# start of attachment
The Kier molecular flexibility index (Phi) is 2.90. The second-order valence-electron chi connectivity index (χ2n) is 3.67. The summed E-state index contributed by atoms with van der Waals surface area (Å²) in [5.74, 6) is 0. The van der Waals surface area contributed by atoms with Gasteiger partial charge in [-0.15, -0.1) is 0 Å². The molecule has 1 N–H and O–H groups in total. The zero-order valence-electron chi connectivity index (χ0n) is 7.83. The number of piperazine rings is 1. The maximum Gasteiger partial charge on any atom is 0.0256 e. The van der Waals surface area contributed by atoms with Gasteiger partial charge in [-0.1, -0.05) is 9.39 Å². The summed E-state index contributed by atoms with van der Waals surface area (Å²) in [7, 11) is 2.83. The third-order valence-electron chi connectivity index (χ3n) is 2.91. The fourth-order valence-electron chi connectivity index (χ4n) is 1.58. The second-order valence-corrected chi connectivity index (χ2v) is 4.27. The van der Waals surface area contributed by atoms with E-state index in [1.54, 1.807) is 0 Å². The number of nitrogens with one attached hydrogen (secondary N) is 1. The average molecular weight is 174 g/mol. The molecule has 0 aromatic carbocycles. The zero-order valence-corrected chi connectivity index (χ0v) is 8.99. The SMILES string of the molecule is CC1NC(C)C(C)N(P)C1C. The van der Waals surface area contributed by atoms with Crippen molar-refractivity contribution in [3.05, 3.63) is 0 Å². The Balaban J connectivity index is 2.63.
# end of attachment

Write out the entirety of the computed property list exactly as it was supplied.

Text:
The Kier molecular flexibility index (Phi) is 2.90. The second-order valence-electron chi connectivity index (χ2n) is 3.67. The summed E-state index contributed by atoms with van der Waals surface area (Å²) in [5.74, 6) is 0. The van der Waals surface area contributed by atoms with Gasteiger partial charge in [-0.15, -0.1) is 0 Å². The molecule has 1 N–H and O–H groups in total. The zero-order valence-electron chi connectivity index (χ0n) is 7.83. The number of piperazine rings is 1. The maximum Gasteiger partial charge on any atom is 0.0256 e. The van der Waals surface area contributed by atoms with Gasteiger partial charge in [-0.1, -0.05) is 9.39 Å². The summed E-state index contributed by atoms with van der Waals surface area (Å²) in [7, 11) is 2.83. The third-order valence-electron chi connectivity index (χ3n) is 2.91. The fourth-order valence-electron chi connectivity index (χ4n) is 1.58. The second-order valence-corrected chi connectivity index (χ2v) is 4.27. The van der Waals surface area contributed by atoms with E-state index in [1.54, 1.807) is 0 Å². The number of nitrogens with one attached hydrogen (secondary N) is 1. The average molecular weight is 174 g/mol. The molecule has 0 aromatic carbocycles. The zero-order valence-corrected chi connectivity index (χ0v) is 8.99. The SMILES string of the molecule is CC1NC(C)C(C)N(P)C1C. The van der Waals surface area contributed by atoms with Crippen molar-refractivity contribution in [3.05, 3.63) is 0 Å². The Balaban J connectivity index is 2.63.